Speaking on government policy on tourism he said that the government’s focus on tourism development in the coastal areas would effectively connect it with air services. Tourism is to be one of the main foreign exchange earners for Sri Lanka with the aim of increasing tourist expenditure per day to $125 – 200.

Working Director, Rehabilitation of Persons, Properties and Industries Authority (REPPIA), N. Pugendren speaking on post war development, resettlement and land distribution said that the government had taken all possible initiatives to release the lands of the people, but there were many issues yet to be resolved.

He said 258,231 families in the Northern Province and 882,892 families in the Eastern Province had been resettled. There were another 12,815 families in the North and 136,700 families in the Eastern province to be resettled. Along with resettlement, there are 156,332 houses that needs to be constructed.

The briefing note published by Oxfam to inform the public of the debate on development and humanitarian policy issues recommended that the Divisional Secretary of Lahugala should refrain from preventing the community from returning to their land. The Divisional Secretary should withdraw the eviction notice issued to community members and take steps to implement the cabinet decision, it read.

They also stated that the government of Sri Lanka should provide adequate compensation for the loss of income, livelihood and destruction of houses and household belongings and should support them to restore their livelihoods when families return to their land.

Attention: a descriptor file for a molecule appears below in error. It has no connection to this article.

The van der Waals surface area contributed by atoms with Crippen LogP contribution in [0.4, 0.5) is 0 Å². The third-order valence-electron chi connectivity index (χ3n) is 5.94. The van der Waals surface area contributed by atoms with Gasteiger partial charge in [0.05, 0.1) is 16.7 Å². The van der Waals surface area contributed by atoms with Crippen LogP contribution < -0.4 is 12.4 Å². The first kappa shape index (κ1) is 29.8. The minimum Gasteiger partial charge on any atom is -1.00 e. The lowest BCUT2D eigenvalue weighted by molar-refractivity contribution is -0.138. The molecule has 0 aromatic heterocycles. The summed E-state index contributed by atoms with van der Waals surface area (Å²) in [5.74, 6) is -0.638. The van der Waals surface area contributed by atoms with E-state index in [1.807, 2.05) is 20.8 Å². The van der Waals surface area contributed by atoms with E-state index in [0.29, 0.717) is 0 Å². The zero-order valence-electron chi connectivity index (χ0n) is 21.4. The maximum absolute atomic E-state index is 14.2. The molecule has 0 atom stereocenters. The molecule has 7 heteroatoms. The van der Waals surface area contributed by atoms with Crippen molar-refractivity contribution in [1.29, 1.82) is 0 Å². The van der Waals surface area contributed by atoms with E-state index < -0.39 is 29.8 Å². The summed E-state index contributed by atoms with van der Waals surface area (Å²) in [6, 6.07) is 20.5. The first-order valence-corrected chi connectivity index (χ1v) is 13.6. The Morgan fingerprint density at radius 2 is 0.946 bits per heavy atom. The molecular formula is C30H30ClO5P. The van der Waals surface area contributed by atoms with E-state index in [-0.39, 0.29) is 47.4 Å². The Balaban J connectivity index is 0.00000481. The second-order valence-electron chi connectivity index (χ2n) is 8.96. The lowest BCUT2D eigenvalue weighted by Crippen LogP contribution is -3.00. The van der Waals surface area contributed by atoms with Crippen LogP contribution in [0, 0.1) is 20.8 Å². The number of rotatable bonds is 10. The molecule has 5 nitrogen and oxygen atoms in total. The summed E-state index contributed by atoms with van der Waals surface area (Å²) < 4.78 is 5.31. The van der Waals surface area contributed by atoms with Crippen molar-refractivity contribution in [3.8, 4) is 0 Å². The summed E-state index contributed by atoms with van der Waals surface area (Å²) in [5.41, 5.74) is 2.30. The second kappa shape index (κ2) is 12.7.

The District Secretary, Divisional Secretary and all state authorities should ensure full disclosure to the public in regard to any development plan to be implemented in the region. The public’s right to information and to review, amend and protest proposed plans should be respected and protected. They emphasized the fact that the state should seek to acquire land only when there is a clear benefit to the local community or to the public.

It also stated that the Minister of Lands must ensure due process, specified by law relating to the acquisition of private land by state. Independent and compulsory EIAs and Social and Human Rights Impact Assessments should also be carried out prior to any decision to acquire private land and to implement development projects.

The civil society organisations highlighted that the government of Sri Lanka should implement the National Involuntary Resettlement policy to ensure that rights of individuals affected by development projects are protected.